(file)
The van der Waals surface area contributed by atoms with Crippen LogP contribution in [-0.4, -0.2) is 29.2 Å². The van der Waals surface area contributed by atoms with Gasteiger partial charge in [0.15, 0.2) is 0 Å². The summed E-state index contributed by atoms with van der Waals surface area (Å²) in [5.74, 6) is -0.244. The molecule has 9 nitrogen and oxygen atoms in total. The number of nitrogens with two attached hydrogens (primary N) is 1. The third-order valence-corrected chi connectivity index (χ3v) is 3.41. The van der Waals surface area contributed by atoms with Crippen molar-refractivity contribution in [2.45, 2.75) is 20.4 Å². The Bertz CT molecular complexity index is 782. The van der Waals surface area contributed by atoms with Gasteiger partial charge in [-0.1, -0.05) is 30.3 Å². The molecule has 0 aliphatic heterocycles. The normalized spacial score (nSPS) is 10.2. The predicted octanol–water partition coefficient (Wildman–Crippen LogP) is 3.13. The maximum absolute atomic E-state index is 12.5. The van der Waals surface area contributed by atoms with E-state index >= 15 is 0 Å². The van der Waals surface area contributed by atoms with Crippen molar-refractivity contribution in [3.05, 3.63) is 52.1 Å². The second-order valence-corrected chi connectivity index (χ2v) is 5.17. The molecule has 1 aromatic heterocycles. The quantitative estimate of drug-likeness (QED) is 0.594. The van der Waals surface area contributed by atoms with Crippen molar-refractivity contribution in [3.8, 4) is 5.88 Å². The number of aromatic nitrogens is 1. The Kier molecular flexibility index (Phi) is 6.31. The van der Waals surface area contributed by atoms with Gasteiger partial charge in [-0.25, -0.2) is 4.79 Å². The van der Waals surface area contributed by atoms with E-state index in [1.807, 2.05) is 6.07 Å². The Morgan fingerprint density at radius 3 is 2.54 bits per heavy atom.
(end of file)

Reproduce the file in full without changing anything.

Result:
The van der Waals surface area contributed by atoms with Crippen LogP contribution in [-0.4, -0.2) is 29.2 Å². The van der Waals surface area contributed by atoms with Gasteiger partial charge in [0.15, 0.2) is 0 Å². The summed E-state index contributed by atoms with van der Waals surface area (Å²) in [5.74, 6) is -0.244. The molecule has 9 nitrogen and oxygen atoms in total. The number of nitrogens with two attached hydrogens (primary N) is 1. The third-order valence-corrected chi connectivity index (χ3v) is 3.41. The van der Waals surface area contributed by atoms with Crippen molar-refractivity contribution in [2.45, 2.75) is 20.4 Å². The Bertz CT molecular complexity index is 782. The van der Waals surface area contributed by atoms with Gasteiger partial charge in [-0.1, -0.05) is 30.3 Å². The molecule has 0 aliphatic heterocycles. The normalized spacial score (nSPS) is 10.2. The predicted octanol–water partition coefficient (Wildman–Crippen LogP) is 3.13. The maximum absolute atomic E-state index is 12.5. The van der Waals surface area contributed by atoms with E-state index >= 15 is 0 Å². The van der Waals surface area contributed by atoms with Crippen molar-refractivity contribution in [3.05, 3.63) is 52.1 Å². The second-order valence-corrected chi connectivity index (χ2v) is 5.17. The molecule has 1 aromatic heterocycles. The quantitative estimate of drug-likeness (QED) is 0.594. The van der Waals surface area contributed by atoms with Crippen molar-refractivity contribution in [3.8, 4) is 5.88 Å². The number of aromatic nitrogens is 1. The Kier molecular flexibility index (Phi) is 6.31. The van der Waals surface area contributed by atoms with Gasteiger partial charge in [-0.25, -0.2) is 4.79 Å². The van der Waals surface area contributed by atoms with E-state index in [1.807, 2.05) is 6.07 Å². The Morgan fingerprint density at radius 3 is 2.54 bits per heavy atom.